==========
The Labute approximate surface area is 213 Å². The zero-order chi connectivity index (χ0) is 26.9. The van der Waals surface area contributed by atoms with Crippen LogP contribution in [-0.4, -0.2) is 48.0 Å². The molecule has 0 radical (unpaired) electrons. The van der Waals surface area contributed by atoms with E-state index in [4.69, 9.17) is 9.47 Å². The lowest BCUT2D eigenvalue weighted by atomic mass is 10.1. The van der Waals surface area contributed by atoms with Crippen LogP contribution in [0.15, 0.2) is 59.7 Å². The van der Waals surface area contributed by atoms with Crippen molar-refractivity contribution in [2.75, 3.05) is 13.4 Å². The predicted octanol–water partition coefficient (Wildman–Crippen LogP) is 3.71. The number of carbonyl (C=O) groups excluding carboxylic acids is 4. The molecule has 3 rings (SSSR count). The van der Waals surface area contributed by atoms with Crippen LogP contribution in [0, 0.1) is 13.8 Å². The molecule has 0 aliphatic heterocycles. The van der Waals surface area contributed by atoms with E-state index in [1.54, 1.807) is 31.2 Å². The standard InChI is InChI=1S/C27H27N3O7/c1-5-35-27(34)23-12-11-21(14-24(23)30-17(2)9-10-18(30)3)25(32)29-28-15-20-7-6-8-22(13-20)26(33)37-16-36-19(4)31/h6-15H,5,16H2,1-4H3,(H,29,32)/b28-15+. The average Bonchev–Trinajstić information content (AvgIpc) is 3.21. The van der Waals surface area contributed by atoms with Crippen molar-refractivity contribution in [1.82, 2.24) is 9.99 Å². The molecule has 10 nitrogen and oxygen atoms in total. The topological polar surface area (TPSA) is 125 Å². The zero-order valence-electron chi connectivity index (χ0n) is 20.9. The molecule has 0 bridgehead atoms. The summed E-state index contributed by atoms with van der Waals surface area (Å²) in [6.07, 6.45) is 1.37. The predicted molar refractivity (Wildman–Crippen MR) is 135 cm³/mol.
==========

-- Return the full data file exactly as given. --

The Labute approximate surface area is 213 Å². The zero-order chi connectivity index (χ0) is 26.9. The van der Waals surface area contributed by atoms with Crippen LogP contribution in [-0.4, -0.2) is 48.0 Å². The molecule has 0 radical (unpaired) electrons. The van der Waals surface area contributed by atoms with E-state index in [4.69, 9.17) is 9.47 Å². The lowest BCUT2D eigenvalue weighted by atomic mass is 10.1. The van der Waals surface area contributed by atoms with Crippen LogP contribution in [0.15, 0.2) is 59.7 Å². The van der Waals surface area contributed by atoms with Crippen molar-refractivity contribution in [2.75, 3.05) is 13.4 Å². The predicted octanol–water partition coefficient (Wildman–Crippen LogP) is 3.71. The number of carbonyl (C=O) groups excluding carboxylic acids is 4. The molecule has 3 rings (SSSR count). The van der Waals surface area contributed by atoms with Crippen LogP contribution in [0, 0.1) is 13.8 Å². The molecule has 0 aliphatic heterocycles. The van der Waals surface area contributed by atoms with E-state index in [1.54, 1.807) is 31.2 Å². The standard InChI is InChI=1S/C27H27N3O7/c1-5-35-27(34)23-12-11-21(14-24(23)30-17(2)9-10-18(30)3)25(32)29-28-15-20-7-6-8-22(13-20)26(33)37-16-36-19(4)31/h6-15H,5,16H2,1-4H3,(H,29,32)/b28-15+. The average Bonchev–Trinajstić information content (AvgIpc) is 3.21. The van der Waals surface area contributed by atoms with Crippen molar-refractivity contribution in [1.82, 2.24) is 9.99 Å². The molecule has 10 nitrogen and oxygen atoms in total. The topological polar surface area (TPSA) is 125 Å². The zero-order valence-electron chi connectivity index (χ0n) is 20.9. The molecule has 0 bridgehead atoms. The summed E-state index contributed by atoms with van der Waals surface area (Å²) in [6.07, 6.45) is 1.37. The predicted molar refractivity (Wildman–Crippen MR) is 135 cm³/mol.